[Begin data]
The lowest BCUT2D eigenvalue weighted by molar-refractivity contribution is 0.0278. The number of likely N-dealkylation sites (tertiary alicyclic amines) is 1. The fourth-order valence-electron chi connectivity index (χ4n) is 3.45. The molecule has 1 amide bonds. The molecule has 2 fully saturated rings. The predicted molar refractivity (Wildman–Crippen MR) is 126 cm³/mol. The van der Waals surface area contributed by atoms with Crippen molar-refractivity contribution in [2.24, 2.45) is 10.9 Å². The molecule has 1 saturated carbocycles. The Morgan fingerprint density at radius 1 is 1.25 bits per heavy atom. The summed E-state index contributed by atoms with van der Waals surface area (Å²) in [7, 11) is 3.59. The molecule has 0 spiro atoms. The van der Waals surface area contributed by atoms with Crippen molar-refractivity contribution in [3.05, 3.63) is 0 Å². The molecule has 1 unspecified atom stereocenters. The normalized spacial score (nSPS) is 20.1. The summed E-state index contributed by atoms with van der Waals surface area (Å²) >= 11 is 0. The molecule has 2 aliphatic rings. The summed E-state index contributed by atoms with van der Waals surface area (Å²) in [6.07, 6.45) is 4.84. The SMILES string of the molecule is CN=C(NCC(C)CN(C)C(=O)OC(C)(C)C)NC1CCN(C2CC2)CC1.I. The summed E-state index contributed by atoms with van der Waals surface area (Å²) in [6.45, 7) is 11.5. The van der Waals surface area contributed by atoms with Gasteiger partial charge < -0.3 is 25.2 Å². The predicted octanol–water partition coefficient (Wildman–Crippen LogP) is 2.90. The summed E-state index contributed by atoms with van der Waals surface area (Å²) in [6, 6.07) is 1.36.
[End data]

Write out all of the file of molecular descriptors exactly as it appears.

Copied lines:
The lowest BCUT2D eigenvalue weighted by molar-refractivity contribution is 0.0278. The number of likely N-dealkylation sites (tertiary alicyclic amines) is 1. The fourth-order valence-electron chi connectivity index (χ4n) is 3.45. The molecule has 1 amide bonds. The molecule has 2 fully saturated rings. The predicted molar refractivity (Wildman–Crippen MR) is 126 cm³/mol. The van der Waals surface area contributed by atoms with Crippen molar-refractivity contribution in [2.24, 2.45) is 10.9 Å². The molecule has 1 saturated carbocycles. The Morgan fingerprint density at radius 1 is 1.25 bits per heavy atom. The summed E-state index contributed by atoms with van der Waals surface area (Å²) in [7, 11) is 3.59. The molecule has 0 spiro atoms. The van der Waals surface area contributed by atoms with Crippen molar-refractivity contribution in [3.05, 3.63) is 0 Å². The molecule has 1 unspecified atom stereocenters. The normalized spacial score (nSPS) is 20.1. The summed E-state index contributed by atoms with van der Waals surface area (Å²) >= 11 is 0. The molecule has 2 aliphatic rings. The summed E-state index contributed by atoms with van der Waals surface area (Å²) in [6.07, 6.45) is 4.84. The SMILES string of the molecule is CN=C(NCC(C)CN(C)C(=O)OC(C)(C)C)NC1CCN(C2CC2)CC1.I. The summed E-state index contributed by atoms with van der Waals surface area (Å²) in [6.45, 7) is 11.5. The van der Waals surface area contributed by atoms with Gasteiger partial charge < -0.3 is 25.2 Å². The predicted octanol–water partition coefficient (Wildman–Crippen LogP) is 2.90. The summed E-state index contributed by atoms with van der Waals surface area (Å²) in [6, 6.07) is 1.36.